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Becoming faster on the bike is easier than you might think.
Bicycling magazine editor and fitness authority Selene Yeager filled her new book Get Fast!: A Complete Guide to Gaining Speed Wherever You Ride ($19.99, Rodaleinc.com) chock-full of time-tested advice using her 15 years of experience. She covers the various ways you can gain speed in triathlon’s second leg — it’s not just about a light bike and the right training plan; the small stuff like cleat positioning and nutrition timing can make all the difference. Here are a few of Yeager’s helpful tips:
Spinning in smooth circles and staying properly aligned is the key to pedaling efficiency, and the latter can be altered when you lose momentum in the upstroke. Yeager writes that to minimize the chances that your knees will track laterally, and thereby cost you energy, focus on an active upstroke.
“As you begin to come across the top of the stroke, visualize driving your knee forward toward the bar,” she writes. “This helps lighten the pressure on the pedal coming up the back of the pedal stroke, so the one pushing down has less work to do … the end result is a more efficient pedal stroke with each leg doing less fatiguing work.”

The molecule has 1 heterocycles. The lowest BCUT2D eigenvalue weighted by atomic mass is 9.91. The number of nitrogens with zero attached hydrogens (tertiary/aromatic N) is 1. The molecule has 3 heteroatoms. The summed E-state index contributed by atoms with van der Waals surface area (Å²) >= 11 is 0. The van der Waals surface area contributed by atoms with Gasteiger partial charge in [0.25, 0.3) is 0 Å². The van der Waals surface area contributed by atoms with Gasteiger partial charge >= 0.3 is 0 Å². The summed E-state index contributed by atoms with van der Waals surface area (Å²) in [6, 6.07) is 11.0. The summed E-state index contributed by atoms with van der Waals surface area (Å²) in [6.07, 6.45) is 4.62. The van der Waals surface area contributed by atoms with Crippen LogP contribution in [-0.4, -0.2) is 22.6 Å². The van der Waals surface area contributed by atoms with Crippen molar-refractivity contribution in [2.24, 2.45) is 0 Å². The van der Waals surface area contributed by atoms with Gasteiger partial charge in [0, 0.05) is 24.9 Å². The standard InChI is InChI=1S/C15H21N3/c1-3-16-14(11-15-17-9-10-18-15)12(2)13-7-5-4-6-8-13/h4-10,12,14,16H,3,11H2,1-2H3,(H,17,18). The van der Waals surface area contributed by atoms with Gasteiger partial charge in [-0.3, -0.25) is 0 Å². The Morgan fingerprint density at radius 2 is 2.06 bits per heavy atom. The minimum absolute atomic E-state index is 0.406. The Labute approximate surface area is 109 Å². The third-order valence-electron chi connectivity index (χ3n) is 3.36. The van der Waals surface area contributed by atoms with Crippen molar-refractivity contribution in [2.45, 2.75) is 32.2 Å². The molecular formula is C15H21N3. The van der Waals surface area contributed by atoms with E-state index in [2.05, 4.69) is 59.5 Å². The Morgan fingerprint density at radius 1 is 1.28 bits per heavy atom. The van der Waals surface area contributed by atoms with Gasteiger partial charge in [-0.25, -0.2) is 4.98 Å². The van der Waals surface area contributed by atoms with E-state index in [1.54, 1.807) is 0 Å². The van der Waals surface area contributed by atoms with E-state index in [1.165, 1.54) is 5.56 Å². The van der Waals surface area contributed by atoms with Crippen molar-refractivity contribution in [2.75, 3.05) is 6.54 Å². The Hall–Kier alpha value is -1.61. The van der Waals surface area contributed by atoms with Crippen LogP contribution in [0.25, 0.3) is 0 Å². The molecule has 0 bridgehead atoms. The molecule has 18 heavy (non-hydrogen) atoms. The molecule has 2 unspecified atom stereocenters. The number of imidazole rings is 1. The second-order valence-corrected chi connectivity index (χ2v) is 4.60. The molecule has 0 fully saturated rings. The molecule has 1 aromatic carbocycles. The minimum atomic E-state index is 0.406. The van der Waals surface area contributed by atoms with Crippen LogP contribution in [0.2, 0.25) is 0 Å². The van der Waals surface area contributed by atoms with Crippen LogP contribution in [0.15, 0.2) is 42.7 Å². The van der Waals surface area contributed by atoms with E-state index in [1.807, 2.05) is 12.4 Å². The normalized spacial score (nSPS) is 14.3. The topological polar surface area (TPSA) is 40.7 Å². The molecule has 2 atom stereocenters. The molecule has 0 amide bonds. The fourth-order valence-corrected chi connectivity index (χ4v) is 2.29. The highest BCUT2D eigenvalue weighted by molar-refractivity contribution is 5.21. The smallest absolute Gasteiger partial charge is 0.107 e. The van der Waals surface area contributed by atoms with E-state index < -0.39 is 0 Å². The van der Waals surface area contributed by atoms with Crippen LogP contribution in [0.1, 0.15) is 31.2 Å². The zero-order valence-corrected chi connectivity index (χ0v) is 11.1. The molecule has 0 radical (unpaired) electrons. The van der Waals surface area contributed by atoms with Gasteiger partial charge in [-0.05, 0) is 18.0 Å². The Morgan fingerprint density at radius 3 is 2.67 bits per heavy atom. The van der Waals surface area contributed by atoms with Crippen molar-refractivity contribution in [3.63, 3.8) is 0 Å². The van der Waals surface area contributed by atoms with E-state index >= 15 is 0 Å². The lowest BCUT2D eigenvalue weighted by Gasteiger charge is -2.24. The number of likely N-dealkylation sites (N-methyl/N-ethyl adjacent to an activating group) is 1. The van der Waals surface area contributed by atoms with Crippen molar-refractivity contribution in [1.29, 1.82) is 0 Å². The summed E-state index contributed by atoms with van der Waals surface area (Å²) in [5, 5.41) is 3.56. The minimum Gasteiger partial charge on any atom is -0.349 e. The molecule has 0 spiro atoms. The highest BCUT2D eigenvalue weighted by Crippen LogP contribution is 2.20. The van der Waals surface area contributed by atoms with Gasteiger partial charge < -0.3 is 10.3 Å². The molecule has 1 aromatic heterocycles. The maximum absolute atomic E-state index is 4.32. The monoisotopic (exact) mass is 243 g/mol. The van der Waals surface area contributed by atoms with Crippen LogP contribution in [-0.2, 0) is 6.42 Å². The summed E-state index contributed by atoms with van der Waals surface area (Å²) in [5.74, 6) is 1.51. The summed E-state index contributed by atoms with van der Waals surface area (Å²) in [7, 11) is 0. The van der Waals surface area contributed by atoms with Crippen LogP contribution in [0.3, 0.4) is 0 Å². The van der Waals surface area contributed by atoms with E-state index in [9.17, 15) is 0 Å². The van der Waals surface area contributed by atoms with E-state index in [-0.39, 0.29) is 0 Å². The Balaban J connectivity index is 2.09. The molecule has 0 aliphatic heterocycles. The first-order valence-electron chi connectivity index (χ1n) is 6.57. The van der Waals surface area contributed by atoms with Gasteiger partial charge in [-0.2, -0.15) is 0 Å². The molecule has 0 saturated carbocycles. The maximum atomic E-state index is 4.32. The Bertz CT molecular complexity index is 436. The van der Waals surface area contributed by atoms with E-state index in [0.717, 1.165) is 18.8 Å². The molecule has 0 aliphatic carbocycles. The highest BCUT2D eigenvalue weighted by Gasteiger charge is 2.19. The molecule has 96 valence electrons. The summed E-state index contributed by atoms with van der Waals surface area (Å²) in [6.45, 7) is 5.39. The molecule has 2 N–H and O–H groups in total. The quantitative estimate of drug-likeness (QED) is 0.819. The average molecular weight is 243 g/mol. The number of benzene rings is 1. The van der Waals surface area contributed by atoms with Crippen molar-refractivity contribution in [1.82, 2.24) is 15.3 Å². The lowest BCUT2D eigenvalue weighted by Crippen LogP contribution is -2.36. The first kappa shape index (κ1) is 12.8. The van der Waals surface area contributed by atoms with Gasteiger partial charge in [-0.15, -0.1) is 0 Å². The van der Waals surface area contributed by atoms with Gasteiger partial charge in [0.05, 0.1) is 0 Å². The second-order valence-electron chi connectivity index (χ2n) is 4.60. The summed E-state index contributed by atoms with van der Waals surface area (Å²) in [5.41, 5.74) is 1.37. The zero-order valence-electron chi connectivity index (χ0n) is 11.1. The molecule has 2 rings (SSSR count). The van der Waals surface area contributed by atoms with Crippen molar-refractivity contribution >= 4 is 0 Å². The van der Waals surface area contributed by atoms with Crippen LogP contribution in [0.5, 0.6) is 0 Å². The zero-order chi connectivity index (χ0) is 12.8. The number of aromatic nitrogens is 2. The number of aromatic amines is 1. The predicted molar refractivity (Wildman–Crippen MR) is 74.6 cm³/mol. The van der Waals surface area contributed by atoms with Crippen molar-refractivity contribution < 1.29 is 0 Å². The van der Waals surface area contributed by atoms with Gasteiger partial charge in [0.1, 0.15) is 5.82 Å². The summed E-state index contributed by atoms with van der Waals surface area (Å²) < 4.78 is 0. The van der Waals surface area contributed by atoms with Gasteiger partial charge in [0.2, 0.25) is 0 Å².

Surveying the terrain and reacting to it preemptively often becomes inherent as you ride more, but if you’re newer to cycling, stick to Yeager’s simple reminders for when to anticipate a shift: Before you stand on a climb, shift to a harder gear and back down once you sit. Shift down as you coast to a stop so you can start again without mashing. Shift when you head into a turn so it’s easy to pedal out of it.
Think Your Way Uphill
Becoming a good climber is often a numbers game — Yeager devotes a chapter to helping you achieve your ideal power-to-weight ratio — but because dropping pounds isn’t an overnight solution, you can start by thinking positively to get up and over hills quicker. Think “light” thoughts, Yeager suggests, like butterflies, birds, clouds, etc.
“If you’re thinking, ‘I’m going to get my butt handed to me again’ you likely will,” Yeager writes. “If you think, ‘I can do this climb,’ you will as well. Sounds corny but try it.” She also advises to keep your back straight and chest open for maximum oxygen consumption on ascents, and to relax your upper body so much that “if someone were to see you from the waist up, they wouldn’t know whether you were climbing Mount Washington or cruising to the coffee shop.”
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